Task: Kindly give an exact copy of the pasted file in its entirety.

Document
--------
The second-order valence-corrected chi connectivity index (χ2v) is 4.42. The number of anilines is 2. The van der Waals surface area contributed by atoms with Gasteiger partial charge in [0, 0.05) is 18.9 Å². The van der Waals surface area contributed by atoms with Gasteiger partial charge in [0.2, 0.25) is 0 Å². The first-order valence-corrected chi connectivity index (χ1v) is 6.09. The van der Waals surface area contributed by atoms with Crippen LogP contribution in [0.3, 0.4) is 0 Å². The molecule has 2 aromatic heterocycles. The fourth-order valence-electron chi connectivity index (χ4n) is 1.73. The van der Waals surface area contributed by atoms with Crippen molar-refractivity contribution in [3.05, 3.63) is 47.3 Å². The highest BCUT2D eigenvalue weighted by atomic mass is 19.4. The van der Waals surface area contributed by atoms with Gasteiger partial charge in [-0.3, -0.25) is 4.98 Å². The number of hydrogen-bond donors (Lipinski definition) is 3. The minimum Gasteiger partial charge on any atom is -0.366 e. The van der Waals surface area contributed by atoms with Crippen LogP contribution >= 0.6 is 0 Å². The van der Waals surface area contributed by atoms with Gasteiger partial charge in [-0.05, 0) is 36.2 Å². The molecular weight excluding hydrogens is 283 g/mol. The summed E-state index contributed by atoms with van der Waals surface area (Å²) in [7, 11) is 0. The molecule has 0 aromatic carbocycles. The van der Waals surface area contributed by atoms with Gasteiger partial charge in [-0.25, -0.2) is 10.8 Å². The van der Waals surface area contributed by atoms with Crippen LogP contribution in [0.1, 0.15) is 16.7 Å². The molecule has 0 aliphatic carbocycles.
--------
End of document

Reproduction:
The second-order valence-corrected chi connectivity index (χ2v) is 4.42. The number of anilines is 2. The van der Waals surface area contributed by atoms with Gasteiger partial charge in [0, 0.05) is 18.9 Å². The van der Waals surface area contributed by atoms with Gasteiger partial charge in [0.2, 0.25) is 0 Å². The first-order valence-corrected chi connectivity index (χ1v) is 6.09. The van der Waals surface area contributed by atoms with Crippen LogP contribution in [0.3, 0.4) is 0 Å². The molecule has 2 aromatic heterocycles. The fourth-order valence-electron chi connectivity index (χ4n) is 1.73. The van der Waals surface area contributed by atoms with Crippen molar-refractivity contribution in [3.05, 3.63) is 47.3 Å². The highest BCUT2D eigenvalue weighted by atomic mass is 19.4. The van der Waals surface area contributed by atoms with Gasteiger partial charge in [-0.3, -0.25) is 4.98 Å². The number of hydrogen-bond donors (Lipinski definition) is 3. The minimum Gasteiger partial charge on any atom is -0.366 e. The van der Waals surface area contributed by atoms with Crippen LogP contribution >= 0.6 is 0 Å². The van der Waals surface area contributed by atoms with Gasteiger partial charge in [-0.05, 0) is 36.2 Å². The molecular weight excluding hydrogens is 283 g/mol. The summed E-state index contributed by atoms with van der Waals surface area (Å²) in [7, 11) is 0. The molecule has 0 aromatic carbocycles. The van der Waals surface area contributed by atoms with Gasteiger partial charge in [-0.25, -0.2) is 10.8 Å². The van der Waals surface area contributed by atoms with Crippen LogP contribution in [0.1, 0.15) is 16.7 Å². The molecule has 0 aliphatic carbocycles.